Your man Mark Zuckerberg has been excited about Meta’s high-end VR headset Project Cambria, and he demo-ed it late last week (Facebook video, The Verge round-up). Protocol also chatted to Zuck about his views: “It's not that far-fetched to imagine how being able to display some digital collectibles in your Instagram profile is a precursor to being able to have a shirt from your favorite brand that you can take from Horizon, to then wear in Fortnite.”
On the question of ‘how close can a clone be?’, definitely interesting to see League Of Legends studio Riot & parent Tencent suing Moonton over mobile F2P smash Mobile Legends in China: “Over the years, as Riot updated its video game, Moonton would copy it. When Riot updated the game's promotional materials, Moonton copied them. And when Riot released a new trailer, Moonton copied it.”
The ‘big on YouTube’ crew at Hoeg Law took a detailed look at the Steam x Wolfire suit, concluding similarly to us - albeit with a lot more legal knowledge on the MFN (most-favored nation) question: "Can't guarantee anything, but I would still suspect that Valve and Steam will win.. if precedent stays pretty much the same as it always has."
Nintendo’s earnings report comments [.PDF link] did have one interesting / cryptic section on Switch Online: “The number of Nintendo Switch Online + Expansion Pack members is steadily increasing.. by region, the ratio is especially high in the United States. When we first started Nintendo Switch Online + Expansion Pack, the majority of subscribers were those who migrated from the original [NSO]. However, we began to see an increase in new subscribers late last year, caused mainly by the introduction of popular Nintendo 64 titles and add-on content for Mario Kart 8 Deluxe and Animal Crossing: New Horizons.”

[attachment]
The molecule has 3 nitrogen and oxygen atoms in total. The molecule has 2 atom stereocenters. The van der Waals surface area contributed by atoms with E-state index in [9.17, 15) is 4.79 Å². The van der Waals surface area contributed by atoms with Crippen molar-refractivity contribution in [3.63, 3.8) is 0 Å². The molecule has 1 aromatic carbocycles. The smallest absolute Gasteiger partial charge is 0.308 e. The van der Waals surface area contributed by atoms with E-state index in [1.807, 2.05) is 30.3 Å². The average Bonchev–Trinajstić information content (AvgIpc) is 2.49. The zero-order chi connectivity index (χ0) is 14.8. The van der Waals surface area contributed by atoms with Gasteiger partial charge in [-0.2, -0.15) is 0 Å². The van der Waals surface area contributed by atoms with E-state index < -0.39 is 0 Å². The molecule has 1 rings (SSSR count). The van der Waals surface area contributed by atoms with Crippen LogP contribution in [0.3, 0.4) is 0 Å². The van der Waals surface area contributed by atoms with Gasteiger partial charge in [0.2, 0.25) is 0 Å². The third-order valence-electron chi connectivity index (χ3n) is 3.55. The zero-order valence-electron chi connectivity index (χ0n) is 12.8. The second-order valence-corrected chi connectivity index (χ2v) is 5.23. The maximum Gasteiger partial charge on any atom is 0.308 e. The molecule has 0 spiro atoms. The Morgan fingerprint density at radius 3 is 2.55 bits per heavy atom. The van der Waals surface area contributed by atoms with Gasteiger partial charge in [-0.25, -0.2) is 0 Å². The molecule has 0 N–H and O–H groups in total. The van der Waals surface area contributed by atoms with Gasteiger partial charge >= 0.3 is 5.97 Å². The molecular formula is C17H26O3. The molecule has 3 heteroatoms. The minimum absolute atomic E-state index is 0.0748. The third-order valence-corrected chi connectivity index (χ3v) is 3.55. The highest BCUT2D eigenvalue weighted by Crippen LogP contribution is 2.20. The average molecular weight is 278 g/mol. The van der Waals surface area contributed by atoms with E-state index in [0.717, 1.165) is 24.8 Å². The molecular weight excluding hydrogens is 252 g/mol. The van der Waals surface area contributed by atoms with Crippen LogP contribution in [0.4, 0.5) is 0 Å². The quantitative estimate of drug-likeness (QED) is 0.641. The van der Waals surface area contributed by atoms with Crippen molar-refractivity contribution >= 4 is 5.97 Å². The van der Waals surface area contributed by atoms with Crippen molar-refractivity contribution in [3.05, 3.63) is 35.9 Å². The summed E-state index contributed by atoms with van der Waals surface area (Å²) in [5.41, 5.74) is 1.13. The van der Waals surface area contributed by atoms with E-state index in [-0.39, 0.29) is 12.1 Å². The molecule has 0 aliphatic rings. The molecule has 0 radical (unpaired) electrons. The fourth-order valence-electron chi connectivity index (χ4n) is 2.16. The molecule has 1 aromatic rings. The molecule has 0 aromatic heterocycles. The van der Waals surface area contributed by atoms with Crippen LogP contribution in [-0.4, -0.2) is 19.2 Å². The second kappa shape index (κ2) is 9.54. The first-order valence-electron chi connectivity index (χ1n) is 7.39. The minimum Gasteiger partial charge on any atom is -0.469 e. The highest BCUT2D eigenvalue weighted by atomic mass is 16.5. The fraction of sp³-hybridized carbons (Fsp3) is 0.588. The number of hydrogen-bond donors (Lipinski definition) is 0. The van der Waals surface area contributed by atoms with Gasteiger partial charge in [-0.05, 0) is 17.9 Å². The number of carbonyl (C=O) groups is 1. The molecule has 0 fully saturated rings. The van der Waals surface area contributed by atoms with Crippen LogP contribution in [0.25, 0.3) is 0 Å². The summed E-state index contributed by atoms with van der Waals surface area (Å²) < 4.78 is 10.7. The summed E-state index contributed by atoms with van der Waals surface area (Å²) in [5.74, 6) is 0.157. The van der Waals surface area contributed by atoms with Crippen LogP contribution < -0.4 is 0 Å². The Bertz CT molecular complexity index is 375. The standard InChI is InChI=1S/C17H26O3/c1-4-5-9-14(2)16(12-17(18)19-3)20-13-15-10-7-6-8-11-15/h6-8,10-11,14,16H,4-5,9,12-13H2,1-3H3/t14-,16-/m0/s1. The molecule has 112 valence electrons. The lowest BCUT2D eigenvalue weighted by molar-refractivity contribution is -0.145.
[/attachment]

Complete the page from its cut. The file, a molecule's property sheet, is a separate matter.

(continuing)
Here’s a rare interview with a senior Tencent game exec, Steven Ma. No massive revelations, but more doubling down on GaaS, for sure: “Players want bigger and bigger games, and that drives costs higher. We believe the game as a service model is a good answer for the market. Right now we’re still at an early stage. Some games using this model have problems. But we believe it’s the future of the market.”